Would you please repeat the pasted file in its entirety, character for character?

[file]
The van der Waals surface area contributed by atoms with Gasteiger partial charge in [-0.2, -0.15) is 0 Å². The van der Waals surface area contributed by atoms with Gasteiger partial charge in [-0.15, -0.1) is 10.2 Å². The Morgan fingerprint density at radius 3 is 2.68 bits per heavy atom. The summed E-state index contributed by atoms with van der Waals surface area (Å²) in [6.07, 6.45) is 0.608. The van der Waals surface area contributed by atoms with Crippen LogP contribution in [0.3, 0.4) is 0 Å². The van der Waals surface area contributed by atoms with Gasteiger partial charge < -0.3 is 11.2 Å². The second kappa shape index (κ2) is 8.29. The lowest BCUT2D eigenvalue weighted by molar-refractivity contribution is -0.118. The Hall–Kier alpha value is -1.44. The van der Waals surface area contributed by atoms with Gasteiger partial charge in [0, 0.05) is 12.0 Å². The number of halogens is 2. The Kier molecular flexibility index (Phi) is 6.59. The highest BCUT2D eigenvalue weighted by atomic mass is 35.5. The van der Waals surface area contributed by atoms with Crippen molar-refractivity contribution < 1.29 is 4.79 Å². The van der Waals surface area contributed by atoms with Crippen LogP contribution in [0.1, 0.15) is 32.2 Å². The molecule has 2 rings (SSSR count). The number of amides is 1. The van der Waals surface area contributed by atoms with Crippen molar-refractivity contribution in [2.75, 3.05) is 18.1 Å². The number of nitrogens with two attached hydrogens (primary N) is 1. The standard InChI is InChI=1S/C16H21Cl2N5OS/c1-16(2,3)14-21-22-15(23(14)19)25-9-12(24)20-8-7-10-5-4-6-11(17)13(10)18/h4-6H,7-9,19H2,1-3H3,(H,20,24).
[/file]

The van der Waals surface area contributed by atoms with Gasteiger partial charge in [-0.2, -0.15) is 0 Å². The van der Waals surface area contributed by atoms with Gasteiger partial charge in [-0.15, -0.1) is 10.2 Å². The Morgan fingerprint density at radius 3 is 2.68 bits per heavy atom. The summed E-state index contributed by atoms with van der Waals surface area (Å²) in [6.07, 6.45) is 0.608. The van der Waals surface area contributed by atoms with Crippen LogP contribution in [0.3, 0.4) is 0 Å². The van der Waals surface area contributed by atoms with Gasteiger partial charge < -0.3 is 11.2 Å². The second kappa shape index (κ2) is 8.29. The lowest BCUT2D eigenvalue weighted by molar-refractivity contribution is -0.118. The Hall–Kier alpha value is -1.44. The van der Waals surface area contributed by atoms with Gasteiger partial charge in [0, 0.05) is 12.0 Å². The number of halogens is 2. The Kier molecular flexibility index (Phi) is 6.59. The highest BCUT2D eigenvalue weighted by atomic mass is 35.5. The van der Waals surface area contributed by atoms with Crippen molar-refractivity contribution < 1.29 is 4.79 Å². The van der Waals surface area contributed by atoms with Crippen LogP contribution in [0.1, 0.15) is 32.2 Å². The molecule has 2 rings (SSSR count). The number of amides is 1. The van der Waals surface area contributed by atoms with Crippen molar-refractivity contribution in [2.75, 3.05) is 18.1 Å². The number of nitrogens with two attached hydrogens (primary N) is 1. The standard InChI is InChI=1S/C16H21Cl2N5OS/c1-16(2,3)14-21-22-15(23(14)19)25-9-12(24)20-8-7-10-5-4-6-11(17)13(10)18/h4-6H,7-9,19H2,1-3H3,(H,20,24).